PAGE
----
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  1. 1. Alpha-Adrenergic Blockers Dr. Hiwa K. Saaed Ph.D. Pharmacology & Toxicology
  2. 2. Receptor Tissues Response α1 Eye-radial (dilatory) muscle Contacts (mydriasis) Most vascular smooth muscle -Arterioles (skin, viscera) -veins Contraction ↑TPR→↑ diastolic pressure ↑afterload ↑ venous return→↑ preload Bladder trigone and sphincter Contraction→urinary retention Male sex organs Vas deferens→ ejaculation Liver (in some species, rat ) Stimulate glycogenolysis Kidney ↓ rennin release Pilomotor smooth muscle Contraction (erect hair)
  3. 3. Receptor tissue Response α 2 Adrenergic & cholinergic Prejunctional nerve terminals ↓ transmitter release and NE synthesis Platelets Stimulate Aggregation Pancreas (β cells) Inhibit insulin release Some vascular smooth muscle Contracts Fat cells Inhibits lipolysis Medullary vasomotor center ↓sympathetic outflow → CO & vasodilation→↓ BP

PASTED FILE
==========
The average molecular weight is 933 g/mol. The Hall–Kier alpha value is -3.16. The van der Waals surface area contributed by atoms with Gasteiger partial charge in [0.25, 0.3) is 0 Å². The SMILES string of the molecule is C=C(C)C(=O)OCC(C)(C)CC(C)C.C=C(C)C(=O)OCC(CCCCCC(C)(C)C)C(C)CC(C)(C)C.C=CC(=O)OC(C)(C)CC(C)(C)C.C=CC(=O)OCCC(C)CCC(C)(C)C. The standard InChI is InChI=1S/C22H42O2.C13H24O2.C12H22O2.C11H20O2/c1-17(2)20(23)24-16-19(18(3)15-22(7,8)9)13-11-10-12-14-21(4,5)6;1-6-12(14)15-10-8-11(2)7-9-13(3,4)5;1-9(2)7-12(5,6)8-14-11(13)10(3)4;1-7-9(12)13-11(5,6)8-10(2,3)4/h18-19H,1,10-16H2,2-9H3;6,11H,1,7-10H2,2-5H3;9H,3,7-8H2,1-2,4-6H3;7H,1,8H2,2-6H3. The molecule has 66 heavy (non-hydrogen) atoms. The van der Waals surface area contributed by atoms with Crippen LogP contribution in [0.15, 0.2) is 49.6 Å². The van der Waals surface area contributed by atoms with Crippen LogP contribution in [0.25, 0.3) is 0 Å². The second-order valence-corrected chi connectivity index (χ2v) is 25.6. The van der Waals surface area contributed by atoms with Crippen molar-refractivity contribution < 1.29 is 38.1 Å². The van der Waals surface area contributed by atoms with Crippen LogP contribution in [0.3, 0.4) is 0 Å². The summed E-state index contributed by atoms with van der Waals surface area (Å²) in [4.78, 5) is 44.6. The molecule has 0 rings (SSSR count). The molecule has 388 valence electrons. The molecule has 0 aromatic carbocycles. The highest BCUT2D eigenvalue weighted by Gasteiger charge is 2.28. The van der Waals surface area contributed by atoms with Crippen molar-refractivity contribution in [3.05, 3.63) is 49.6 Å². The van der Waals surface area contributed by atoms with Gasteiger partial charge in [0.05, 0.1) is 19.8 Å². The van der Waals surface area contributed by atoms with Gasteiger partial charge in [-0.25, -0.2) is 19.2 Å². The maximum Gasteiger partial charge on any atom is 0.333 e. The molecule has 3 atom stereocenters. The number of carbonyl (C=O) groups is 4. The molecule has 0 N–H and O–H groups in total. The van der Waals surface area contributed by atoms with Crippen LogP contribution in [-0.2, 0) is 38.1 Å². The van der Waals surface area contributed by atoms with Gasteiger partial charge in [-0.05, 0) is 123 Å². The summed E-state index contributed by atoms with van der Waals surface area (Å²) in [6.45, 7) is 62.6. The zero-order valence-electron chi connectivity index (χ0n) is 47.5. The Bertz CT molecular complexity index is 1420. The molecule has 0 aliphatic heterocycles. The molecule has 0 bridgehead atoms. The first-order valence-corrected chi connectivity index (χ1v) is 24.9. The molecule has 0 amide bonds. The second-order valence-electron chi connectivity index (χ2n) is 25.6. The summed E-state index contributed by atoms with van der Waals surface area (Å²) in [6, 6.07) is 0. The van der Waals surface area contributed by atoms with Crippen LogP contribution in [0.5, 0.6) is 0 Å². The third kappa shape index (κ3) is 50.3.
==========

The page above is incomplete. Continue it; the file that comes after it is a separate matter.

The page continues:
4. 4. Localization of 1-Adrenergic Receptors
  5. 5.  Like the agonists, the adrenergic antagonists are classified according to their relative affinities for α1 or α2 receptors .  Drugs that block α-adrenoceptors profoundly affect blood pressure, resulting in decreased peripheral vascular resistance.  Because normal sympathetic control of the vasculature occurs in large part through agonist actions on α-adrenergic receptors  This induces a reflex tachycardia resulting from the lowered blood pressure. Alpha-Adrenergic Blockers
  6. 6. Alpha-Adrenergic Blockers Classification I. Type of blockade 1. Irreversible (non-competitive) : Phenoxybenzamine; slow onset and long duration. 2. Reversible (competitive): All the rest II. Selectivity: α1 or α2 receptors . -Nonselective: Phenoxybenzamine and phentolamine -Selective: 1. alpha-1 selective: Prazosin, terazosin, others 2. alpha-2 selective: Yohimbine 3. alpha/beta blockers: Labetalol -Others: phenothiazines, haloperidol, tricyclic antidepressants trazodone
  7. 7. α Antagonists Receptor Affinity Prazosin, terazosin, doxazosin α1>>>>α2 Phenoxybenzamine α1>α2 Phentolamine α1=α2 Rauwolscine, yohimbine, tolazoline α2>α1 Mixed antagonists Labetalol, carvedilol β1=β2≥α1>α2